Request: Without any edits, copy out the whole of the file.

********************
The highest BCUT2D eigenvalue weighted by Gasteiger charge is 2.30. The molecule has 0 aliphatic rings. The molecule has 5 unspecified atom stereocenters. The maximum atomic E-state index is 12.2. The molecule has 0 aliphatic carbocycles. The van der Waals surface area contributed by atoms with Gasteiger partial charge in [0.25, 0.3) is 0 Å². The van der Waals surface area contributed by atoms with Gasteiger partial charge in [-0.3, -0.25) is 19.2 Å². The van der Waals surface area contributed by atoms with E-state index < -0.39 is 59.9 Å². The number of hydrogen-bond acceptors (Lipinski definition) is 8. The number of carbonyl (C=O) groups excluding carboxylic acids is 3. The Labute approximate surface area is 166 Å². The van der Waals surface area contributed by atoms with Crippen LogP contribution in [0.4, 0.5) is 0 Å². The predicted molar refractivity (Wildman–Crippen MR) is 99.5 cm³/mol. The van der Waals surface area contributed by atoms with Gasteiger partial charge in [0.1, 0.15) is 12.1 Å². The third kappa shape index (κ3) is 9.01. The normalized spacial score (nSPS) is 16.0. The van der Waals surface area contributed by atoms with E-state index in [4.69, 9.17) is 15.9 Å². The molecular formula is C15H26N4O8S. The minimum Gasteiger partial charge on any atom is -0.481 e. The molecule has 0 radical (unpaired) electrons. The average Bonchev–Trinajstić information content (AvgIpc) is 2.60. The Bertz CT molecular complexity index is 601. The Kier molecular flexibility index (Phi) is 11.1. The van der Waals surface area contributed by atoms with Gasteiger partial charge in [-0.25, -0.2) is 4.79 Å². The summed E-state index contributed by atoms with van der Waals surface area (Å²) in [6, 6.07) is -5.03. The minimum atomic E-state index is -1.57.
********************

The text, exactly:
The highest BCUT2D eigenvalue weighted by Gasteiger charge is 2.30. The molecule has 0 aliphatic rings. The molecule has 5 unspecified atom stereocenters. The maximum atomic E-state index is 12.2. The molecule has 0 aliphatic carbocycles. The van der Waals surface area contributed by atoms with Gasteiger partial charge in [0.25, 0.3) is 0 Å². The van der Waals surface area contributed by atoms with Gasteiger partial charge in [-0.3, -0.25) is 19.2 Å². The van der Waals surface area contributed by atoms with E-state index < -0.39 is 59.9 Å². The number of hydrogen-bond acceptors (Lipinski definition) is 8. The number of carbonyl (C=O) groups excluding carboxylic acids is 3. The Labute approximate surface area is 166 Å². The van der Waals surface area contributed by atoms with Crippen LogP contribution in [0.4, 0.5) is 0 Å². The predicted molar refractivity (Wildman–Crippen MR) is 99.5 cm³/mol. The van der Waals surface area contributed by atoms with Gasteiger partial charge in [0.1, 0.15) is 12.1 Å². The third kappa shape index (κ3) is 9.01. The normalized spacial score (nSPS) is 16.0. The van der Waals surface area contributed by atoms with E-state index in [4.69, 9.17) is 15.9 Å². The molecular formula is C15H26N4O8S. The minimum Gasteiger partial charge on any atom is -0.481 e. The molecule has 0 radical (unpaired) electrons. The average Bonchev–Trinajstić information content (AvgIpc) is 2.60. The Bertz CT molecular complexity index is 601. The Kier molecular flexibility index (Phi) is 11.1. The van der Waals surface area contributed by atoms with Gasteiger partial charge in [-0.25, -0.2) is 4.79 Å². The summed E-state index contributed by atoms with van der Waals surface area (Å²) in [6, 6.07) is -5.03. The minimum atomic E-state index is -1.57.